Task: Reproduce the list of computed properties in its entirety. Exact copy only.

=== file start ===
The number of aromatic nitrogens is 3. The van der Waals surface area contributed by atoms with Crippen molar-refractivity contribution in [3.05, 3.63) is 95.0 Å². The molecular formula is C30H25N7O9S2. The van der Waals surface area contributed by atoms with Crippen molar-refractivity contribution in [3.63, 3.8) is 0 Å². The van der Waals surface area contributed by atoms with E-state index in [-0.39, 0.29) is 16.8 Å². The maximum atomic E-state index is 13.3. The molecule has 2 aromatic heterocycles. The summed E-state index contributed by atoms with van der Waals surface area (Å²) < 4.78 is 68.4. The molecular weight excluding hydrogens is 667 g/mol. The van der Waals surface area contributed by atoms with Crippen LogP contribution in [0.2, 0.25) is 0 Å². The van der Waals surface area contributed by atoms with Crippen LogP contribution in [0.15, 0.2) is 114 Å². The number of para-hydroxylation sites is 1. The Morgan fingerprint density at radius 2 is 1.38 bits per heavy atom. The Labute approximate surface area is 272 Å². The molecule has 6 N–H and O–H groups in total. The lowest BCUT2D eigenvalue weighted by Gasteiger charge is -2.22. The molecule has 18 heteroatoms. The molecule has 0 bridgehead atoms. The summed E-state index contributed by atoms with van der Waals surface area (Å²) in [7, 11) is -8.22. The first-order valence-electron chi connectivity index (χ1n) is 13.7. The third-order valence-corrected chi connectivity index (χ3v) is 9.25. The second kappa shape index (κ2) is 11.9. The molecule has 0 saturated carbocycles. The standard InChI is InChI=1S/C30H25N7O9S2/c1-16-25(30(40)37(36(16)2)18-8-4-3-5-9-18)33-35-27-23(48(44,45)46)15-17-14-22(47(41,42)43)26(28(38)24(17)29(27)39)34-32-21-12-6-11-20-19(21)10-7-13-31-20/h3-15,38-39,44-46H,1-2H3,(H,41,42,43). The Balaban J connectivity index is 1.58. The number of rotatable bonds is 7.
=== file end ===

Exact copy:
The number of aromatic nitrogens is 3. The van der Waals surface area contributed by atoms with Crippen molar-refractivity contribution in [3.05, 3.63) is 95.0 Å². The molecular formula is C30H25N7O9S2. The van der Waals surface area contributed by atoms with Crippen molar-refractivity contribution in [3.63, 3.8) is 0 Å². The van der Waals surface area contributed by atoms with E-state index in [-0.39, 0.29) is 16.8 Å². The maximum atomic E-state index is 13.3. The molecule has 2 aromatic heterocycles. The summed E-state index contributed by atoms with van der Waals surface area (Å²) < 4.78 is 68.4. The molecular weight excluding hydrogens is 667 g/mol. The van der Waals surface area contributed by atoms with Crippen LogP contribution in [0.2, 0.25) is 0 Å². The van der Waals surface area contributed by atoms with Crippen LogP contribution in [0.15, 0.2) is 114 Å². The number of para-hydroxylation sites is 1. The Morgan fingerprint density at radius 2 is 1.38 bits per heavy atom. The Labute approximate surface area is 272 Å². The molecule has 6 N–H and O–H groups in total. The lowest BCUT2D eigenvalue weighted by Gasteiger charge is -2.22. The molecule has 18 heteroatoms. The molecule has 0 bridgehead atoms. The summed E-state index contributed by atoms with van der Waals surface area (Å²) in [7, 11) is -8.22. The first-order valence-electron chi connectivity index (χ1n) is 13.7. The third-order valence-corrected chi connectivity index (χ3v) is 9.25. The second kappa shape index (κ2) is 11.9. The molecule has 0 saturated carbocycles. The standard InChI is InChI=1S/C30H25N7O9S2/c1-16-25(30(40)37(36(16)2)18-8-4-3-5-9-18)33-35-27-23(48(44,45)46)15-17-14-22(47(41,42)43)26(28(38)24(17)29(27)39)34-32-21-12-6-11-20-19(21)10-7-13-31-20/h3-15,38-39,44-46H,1-2H3,(H,41,42,43). The Balaban J connectivity index is 1.58. The number of rotatable bonds is 7.